The increased prevalence of Fly-In-Fly-Out (FIFO) and Drive-In-Drive-Out work has resulted in a surge of job opportunities and access to a broader range of employees for the mining industry. However, a recent study by Lifeline WA has found workers are starting to feel the burn.
Many of the workers mentioned they got along well with their co-workers and demonstrated ”coping behaviours”. However, stress became a problem for workers due to reluctance to seek help, as well as a lack of knowledge of the support services available.
Despite these findings, positive impacts of FIFO work have also recently been reported. Kasey Boutle, whose husband is a FIFO worker, told The West Australian that FIFO work had positively impacted their family, giving them more time together and allowing the couple to start a part-time business together. Lifeline WA’s study revealed similar information, finding most FIFO workers saw the benefits of their work primarily being the increase of time they could spend with their family.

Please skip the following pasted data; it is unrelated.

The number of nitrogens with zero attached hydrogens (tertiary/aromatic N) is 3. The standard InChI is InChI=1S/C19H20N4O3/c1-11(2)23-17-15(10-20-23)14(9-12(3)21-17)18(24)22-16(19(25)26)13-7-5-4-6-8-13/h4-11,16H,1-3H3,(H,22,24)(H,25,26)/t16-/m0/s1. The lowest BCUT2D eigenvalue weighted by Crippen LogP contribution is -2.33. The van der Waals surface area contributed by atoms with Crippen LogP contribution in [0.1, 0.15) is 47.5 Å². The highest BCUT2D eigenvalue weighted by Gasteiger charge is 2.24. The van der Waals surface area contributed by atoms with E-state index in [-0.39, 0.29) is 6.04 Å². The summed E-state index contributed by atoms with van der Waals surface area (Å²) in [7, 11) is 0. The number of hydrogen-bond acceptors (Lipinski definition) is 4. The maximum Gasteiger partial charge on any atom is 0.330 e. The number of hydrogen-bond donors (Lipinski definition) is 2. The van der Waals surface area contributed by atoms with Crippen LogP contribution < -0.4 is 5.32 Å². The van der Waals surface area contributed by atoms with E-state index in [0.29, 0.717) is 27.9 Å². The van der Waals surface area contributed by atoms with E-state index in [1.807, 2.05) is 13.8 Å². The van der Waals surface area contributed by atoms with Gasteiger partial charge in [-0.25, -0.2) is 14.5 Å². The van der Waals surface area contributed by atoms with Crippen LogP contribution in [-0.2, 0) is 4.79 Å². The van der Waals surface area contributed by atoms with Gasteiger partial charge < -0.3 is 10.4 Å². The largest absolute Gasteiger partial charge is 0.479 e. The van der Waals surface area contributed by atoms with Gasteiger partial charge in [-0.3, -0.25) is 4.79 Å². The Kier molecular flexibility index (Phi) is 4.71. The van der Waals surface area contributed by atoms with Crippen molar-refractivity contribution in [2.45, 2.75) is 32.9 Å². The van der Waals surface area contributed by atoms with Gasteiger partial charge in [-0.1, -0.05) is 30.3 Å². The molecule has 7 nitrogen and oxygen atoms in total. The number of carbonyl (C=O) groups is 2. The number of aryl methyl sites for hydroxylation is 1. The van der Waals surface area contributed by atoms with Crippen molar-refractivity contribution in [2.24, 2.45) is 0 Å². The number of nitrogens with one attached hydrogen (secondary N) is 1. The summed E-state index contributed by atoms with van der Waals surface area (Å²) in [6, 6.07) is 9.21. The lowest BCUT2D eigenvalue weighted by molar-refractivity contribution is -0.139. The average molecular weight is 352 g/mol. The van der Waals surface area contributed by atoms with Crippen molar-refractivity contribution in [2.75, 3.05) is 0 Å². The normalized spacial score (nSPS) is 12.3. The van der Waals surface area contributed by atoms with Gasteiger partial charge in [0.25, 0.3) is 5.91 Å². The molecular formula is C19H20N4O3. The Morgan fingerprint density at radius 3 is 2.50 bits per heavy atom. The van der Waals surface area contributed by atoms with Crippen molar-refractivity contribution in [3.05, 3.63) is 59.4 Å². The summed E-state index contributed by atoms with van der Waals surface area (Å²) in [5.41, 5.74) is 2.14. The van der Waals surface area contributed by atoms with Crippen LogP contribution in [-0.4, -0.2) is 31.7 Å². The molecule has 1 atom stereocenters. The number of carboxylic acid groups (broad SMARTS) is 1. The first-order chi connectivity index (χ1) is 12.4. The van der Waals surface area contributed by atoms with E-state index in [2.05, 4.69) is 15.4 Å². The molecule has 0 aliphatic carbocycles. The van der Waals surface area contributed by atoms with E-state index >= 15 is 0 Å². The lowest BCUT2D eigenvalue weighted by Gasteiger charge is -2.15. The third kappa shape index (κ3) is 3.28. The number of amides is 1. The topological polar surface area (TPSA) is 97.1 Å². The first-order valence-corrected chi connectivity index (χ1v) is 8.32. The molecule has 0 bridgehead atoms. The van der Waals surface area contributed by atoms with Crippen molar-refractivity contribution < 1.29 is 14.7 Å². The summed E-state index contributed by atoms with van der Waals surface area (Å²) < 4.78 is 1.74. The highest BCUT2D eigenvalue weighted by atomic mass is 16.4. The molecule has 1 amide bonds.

Although Lifeline WA’s study focused on FIFO workers, their recommendations can be applied to any organisation with an interest in improving the wellbeing of employees, especially if the nature of the work is unusual:
Foster and encourage help-seeking behaviour within the organisation.
Develop specific support that will target the needs of the group in question.
Pre-employment supports. Most FIFO workers were unaware of what to expect and how to cope – does this apply to your organisation, too?
Reduce the stigma surrounding mental health in the workplace.
To hear more about driving engagement of FIFO workers, join us at the upcoming HR Summit Perth on 7-8 August. Rio Tinto Iron Ore, Ngarda Civil and Mining, Pilbara Regional Council, The Right Group and The Resource Channel will be holding a panel discussion covering the many aspects of this topic.